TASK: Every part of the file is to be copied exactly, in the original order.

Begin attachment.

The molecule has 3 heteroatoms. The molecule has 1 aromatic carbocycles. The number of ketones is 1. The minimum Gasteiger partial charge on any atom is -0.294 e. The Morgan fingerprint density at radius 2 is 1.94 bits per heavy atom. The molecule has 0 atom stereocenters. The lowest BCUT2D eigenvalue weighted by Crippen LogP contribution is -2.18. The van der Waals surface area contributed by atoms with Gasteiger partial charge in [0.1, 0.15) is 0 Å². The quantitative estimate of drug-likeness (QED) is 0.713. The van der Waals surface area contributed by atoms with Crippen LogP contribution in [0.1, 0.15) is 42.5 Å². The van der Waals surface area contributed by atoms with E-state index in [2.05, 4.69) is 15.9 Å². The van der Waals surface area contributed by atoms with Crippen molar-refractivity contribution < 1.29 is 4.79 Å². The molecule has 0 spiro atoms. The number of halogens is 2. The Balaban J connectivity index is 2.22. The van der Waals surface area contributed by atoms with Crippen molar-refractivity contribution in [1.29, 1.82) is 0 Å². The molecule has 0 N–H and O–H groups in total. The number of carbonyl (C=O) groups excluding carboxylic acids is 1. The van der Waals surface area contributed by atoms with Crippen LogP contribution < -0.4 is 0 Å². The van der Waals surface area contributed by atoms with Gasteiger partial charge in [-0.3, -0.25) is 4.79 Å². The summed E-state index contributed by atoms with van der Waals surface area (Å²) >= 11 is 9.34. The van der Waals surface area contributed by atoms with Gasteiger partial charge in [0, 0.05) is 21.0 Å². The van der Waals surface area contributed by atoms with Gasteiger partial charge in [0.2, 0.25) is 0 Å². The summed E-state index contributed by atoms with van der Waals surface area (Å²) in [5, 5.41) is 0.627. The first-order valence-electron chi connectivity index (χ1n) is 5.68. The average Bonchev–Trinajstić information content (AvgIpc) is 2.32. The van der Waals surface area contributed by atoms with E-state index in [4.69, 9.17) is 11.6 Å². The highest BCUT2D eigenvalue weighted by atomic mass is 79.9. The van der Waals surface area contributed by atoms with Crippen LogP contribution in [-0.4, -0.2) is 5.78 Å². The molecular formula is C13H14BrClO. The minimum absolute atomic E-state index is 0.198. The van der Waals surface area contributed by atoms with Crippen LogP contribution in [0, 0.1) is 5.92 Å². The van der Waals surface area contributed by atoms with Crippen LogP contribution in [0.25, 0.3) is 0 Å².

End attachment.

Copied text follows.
The molecule has 3 heteroatoms. The molecule has 1 aromatic carbocycles. The number of ketones is 1. The minimum Gasteiger partial charge on any atom is -0.294 e. The Morgan fingerprint density at radius 2 is 1.94 bits per heavy atom. The molecule has 0 atom stereocenters. The lowest BCUT2D eigenvalue weighted by Crippen LogP contribution is -2.18. The van der Waals surface area contributed by atoms with Gasteiger partial charge in [0.1, 0.15) is 0 Å². The quantitative estimate of drug-likeness (QED) is 0.713. The van der Waals surface area contributed by atoms with Crippen LogP contribution in [0.1, 0.15) is 42.5 Å². The van der Waals surface area contributed by atoms with E-state index in [2.05, 4.69) is 15.9 Å². The van der Waals surface area contributed by atoms with Crippen molar-refractivity contribution < 1.29 is 4.79 Å². The molecule has 0 spiro atoms. The number of halogens is 2. The Balaban J connectivity index is 2.22. The van der Waals surface area contributed by atoms with Crippen molar-refractivity contribution in [1.29, 1.82) is 0 Å². The molecule has 0 N–H and O–H groups in total. The number of carbonyl (C=O) groups excluding carboxylic acids is 1. The van der Waals surface area contributed by atoms with Crippen LogP contribution < -0.4 is 0 Å². The van der Waals surface area contributed by atoms with Gasteiger partial charge in [-0.3, -0.25) is 4.79 Å². The summed E-state index contributed by atoms with van der Waals surface area (Å²) >= 11 is 9.34. The van der Waals surface area contributed by atoms with Gasteiger partial charge in [0, 0.05) is 21.0 Å². The van der Waals surface area contributed by atoms with Gasteiger partial charge in [0.2, 0.25) is 0 Å². The summed E-state index contributed by atoms with van der Waals surface area (Å²) in [5, 5.41) is 0.627. The first-order valence-electron chi connectivity index (χ1n) is 5.68. The average Bonchev–Trinajstić information content (AvgIpc) is 2.32. The van der Waals surface area contributed by atoms with E-state index in [4.69, 9.17) is 11.6 Å². The highest BCUT2D eigenvalue weighted by atomic mass is 79.9. The van der Waals surface area contributed by atoms with Crippen LogP contribution in [-0.4, -0.2) is 5.78 Å². The molecular formula is C13H14BrClO. The minimum absolute atomic E-state index is 0.198. The van der Waals surface area contributed by atoms with Crippen LogP contribution in [0, 0.1) is 5.92 Å². The van der Waals surface area contributed by atoms with Crippen LogP contribution in [0.25, 0.3) is 0 Å².